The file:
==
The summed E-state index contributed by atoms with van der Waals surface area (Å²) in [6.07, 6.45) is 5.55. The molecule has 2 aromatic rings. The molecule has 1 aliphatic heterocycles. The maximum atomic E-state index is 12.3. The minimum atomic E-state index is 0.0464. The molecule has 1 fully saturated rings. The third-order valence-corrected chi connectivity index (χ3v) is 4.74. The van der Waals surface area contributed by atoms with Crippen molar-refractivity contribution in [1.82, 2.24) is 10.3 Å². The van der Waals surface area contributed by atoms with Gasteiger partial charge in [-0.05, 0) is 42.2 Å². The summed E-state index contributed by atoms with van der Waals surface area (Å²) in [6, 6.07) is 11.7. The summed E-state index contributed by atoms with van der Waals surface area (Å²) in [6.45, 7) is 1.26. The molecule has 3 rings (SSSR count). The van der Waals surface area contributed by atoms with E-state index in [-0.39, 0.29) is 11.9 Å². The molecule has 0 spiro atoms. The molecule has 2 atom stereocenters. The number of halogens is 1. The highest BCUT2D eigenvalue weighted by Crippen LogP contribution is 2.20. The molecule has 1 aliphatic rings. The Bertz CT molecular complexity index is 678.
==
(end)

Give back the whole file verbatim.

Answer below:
The summed E-state index contributed by atoms with van der Waals surface area (Å²) in [6.07, 6.45) is 5.55. The molecule has 2 aromatic rings. The molecule has 1 aliphatic heterocycles. The maximum atomic E-state index is 12.3. The minimum atomic E-state index is 0.0464. The molecule has 1 fully saturated rings. The third-order valence-corrected chi connectivity index (χ3v) is 4.74. The van der Waals surface area contributed by atoms with Crippen molar-refractivity contribution in [1.82, 2.24) is 10.3 Å². The van der Waals surface area contributed by atoms with Gasteiger partial charge in [-0.05, 0) is 42.2 Å². The summed E-state index contributed by atoms with van der Waals surface area (Å²) in [6, 6.07) is 11.7. The summed E-state index contributed by atoms with van der Waals surface area (Å²) in [6.45, 7) is 1.26. The molecule has 3 rings (SSSR count). The van der Waals surface area contributed by atoms with E-state index in [-0.39, 0.29) is 11.9 Å². The molecule has 0 spiro atoms. The molecule has 2 atom stereocenters. The number of halogens is 1. The highest BCUT2D eigenvalue weighted by Crippen LogP contribution is 2.20. The molecule has 1 aliphatic rings. The Bertz CT molecular complexity index is 678.